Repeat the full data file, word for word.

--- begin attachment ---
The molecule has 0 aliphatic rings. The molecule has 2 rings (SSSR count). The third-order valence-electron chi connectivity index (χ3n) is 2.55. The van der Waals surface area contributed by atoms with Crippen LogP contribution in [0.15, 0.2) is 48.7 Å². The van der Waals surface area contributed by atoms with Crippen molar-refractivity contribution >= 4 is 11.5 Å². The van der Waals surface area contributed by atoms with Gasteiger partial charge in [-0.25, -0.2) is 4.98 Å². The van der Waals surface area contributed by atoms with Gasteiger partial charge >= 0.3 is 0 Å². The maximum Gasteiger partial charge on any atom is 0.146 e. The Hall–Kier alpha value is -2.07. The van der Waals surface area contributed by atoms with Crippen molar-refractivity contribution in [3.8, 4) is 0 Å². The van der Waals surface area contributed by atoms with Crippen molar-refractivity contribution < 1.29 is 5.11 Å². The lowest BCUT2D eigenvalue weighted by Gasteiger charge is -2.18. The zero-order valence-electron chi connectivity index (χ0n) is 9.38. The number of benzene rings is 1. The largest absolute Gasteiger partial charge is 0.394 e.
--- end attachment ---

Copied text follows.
The molecule has 0 aliphatic rings. The molecule has 2 rings (SSSR count). The third-order valence-electron chi connectivity index (χ3n) is 2.55. The van der Waals surface area contributed by atoms with Crippen LogP contribution in [0.15, 0.2) is 48.7 Å². The van der Waals surface area contributed by atoms with Crippen molar-refractivity contribution >= 4 is 11.5 Å². The van der Waals surface area contributed by atoms with Gasteiger partial charge in [-0.25, -0.2) is 4.98 Å². The van der Waals surface area contributed by atoms with Gasteiger partial charge >= 0.3 is 0 Å². The maximum Gasteiger partial charge on any atom is 0.146 e. The Hall–Kier alpha value is -2.07. The van der Waals surface area contributed by atoms with Crippen molar-refractivity contribution in [3.8, 4) is 0 Å². The van der Waals surface area contributed by atoms with Crippen molar-refractivity contribution < 1.29 is 5.11 Å². The lowest BCUT2D eigenvalue weighted by Gasteiger charge is -2.18. The zero-order valence-electron chi connectivity index (χ0n) is 9.38. The number of benzene rings is 1. The largest absolute Gasteiger partial charge is 0.394 e.